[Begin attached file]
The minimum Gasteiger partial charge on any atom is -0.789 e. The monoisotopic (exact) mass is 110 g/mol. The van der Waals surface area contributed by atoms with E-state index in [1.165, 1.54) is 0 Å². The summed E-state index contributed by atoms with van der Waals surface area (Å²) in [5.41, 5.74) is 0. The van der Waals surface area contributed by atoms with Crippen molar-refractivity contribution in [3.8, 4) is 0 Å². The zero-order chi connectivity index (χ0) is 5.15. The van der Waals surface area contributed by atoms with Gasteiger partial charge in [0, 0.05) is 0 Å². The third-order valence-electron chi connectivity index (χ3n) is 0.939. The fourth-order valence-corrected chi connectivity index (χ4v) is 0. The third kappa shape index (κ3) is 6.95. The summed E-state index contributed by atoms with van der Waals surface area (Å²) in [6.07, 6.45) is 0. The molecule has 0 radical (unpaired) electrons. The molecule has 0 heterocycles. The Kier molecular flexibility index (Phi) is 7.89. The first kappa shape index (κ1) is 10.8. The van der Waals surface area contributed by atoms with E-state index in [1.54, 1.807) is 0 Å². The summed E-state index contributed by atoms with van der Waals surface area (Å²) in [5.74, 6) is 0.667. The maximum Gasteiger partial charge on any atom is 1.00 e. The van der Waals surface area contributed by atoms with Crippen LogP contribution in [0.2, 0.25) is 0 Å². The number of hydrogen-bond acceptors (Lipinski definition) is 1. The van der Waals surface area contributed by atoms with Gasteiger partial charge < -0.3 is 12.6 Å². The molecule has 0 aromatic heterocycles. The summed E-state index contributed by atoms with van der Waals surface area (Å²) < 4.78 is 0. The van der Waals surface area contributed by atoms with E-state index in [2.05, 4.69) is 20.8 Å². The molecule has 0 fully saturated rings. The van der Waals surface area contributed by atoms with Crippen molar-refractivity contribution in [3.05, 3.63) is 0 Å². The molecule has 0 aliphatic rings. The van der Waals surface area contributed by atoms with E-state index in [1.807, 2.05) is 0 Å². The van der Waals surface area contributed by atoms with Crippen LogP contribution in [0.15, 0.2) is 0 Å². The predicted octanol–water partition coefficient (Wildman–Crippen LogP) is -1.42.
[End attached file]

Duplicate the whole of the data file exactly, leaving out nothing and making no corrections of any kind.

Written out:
The minimum Gasteiger partial charge on any atom is -0.789 e. The monoisotopic (exact) mass is 110 g/mol. The van der Waals surface area contributed by atoms with E-state index in [1.165, 1.54) is 0 Å². The summed E-state index contributed by atoms with van der Waals surface area (Å²) in [5.41, 5.74) is 0. The van der Waals surface area contributed by atoms with Crippen molar-refractivity contribution in [3.8, 4) is 0 Å². The zero-order chi connectivity index (χ0) is 5.15. The van der Waals surface area contributed by atoms with Gasteiger partial charge in [0, 0.05) is 0 Å². The third-order valence-electron chi connectivity index (χ3n) is 0.939. The fourth-order valence-corrected chi connectivity index (χ4v) is 0. The third kappa shape index (κ3) is 6.95. The summed E-state index contributed by atoms with van der Waals surface area (Å²) in [6.07, 6.45) is 0. The molecule has 0 radical (unpaired) electrons. The molecule has 0 heterocycles. The Kier molecular flexibility index (Phi) is 7.89. The first kappa shape index (κ1) is 10.8. The van der Waals surface area contributed by atoms with E-state index in [1.54, 1.807) is 0 Å². The summed E-state index contributed by atoms with van der Waals surface area (Å²) in [5.74, 6) is 0.667. The maximum Gasteiger partial charge on any atom is 1.00 e. The van der Waals surface area contributed by atoms with Crippen LogP contribution in [0.2, 0.25) is 0 Å². The number of hydrogen-bond acceptors (Lipinski definition) is 1. The van der Waals surface area contributed by atoms with Gasteiger partial charge < -0.3 is 12.6 Å². The molecule has 0 aromatic heterocycles. The summed E-state index contributed by atoms with van der Waals surface area (Å²) < 4.78 is 0. The van der Waals surface area contributed by atoms with E-state index in [2.05, 4.69) is 20.8 Å². The molecule has 0 fully saturated rings. The van der Waals surface area contributed by atoms with Crippen molar-refractivity contribution in [3.05, 3.63) is 0 Å². The molecule has 0 aliphatic rings. The van der Waals surface area contributed by atoms with E-state index in [1.807, 2.05) is 0 Å². The van der Waals surface area contributed by atoms with Crippen LogP contribution in [0.15, 0.2) is 0 Å². The predicted octanol–water partition coefficient (Wildman–Crippen LogP) is -1.42.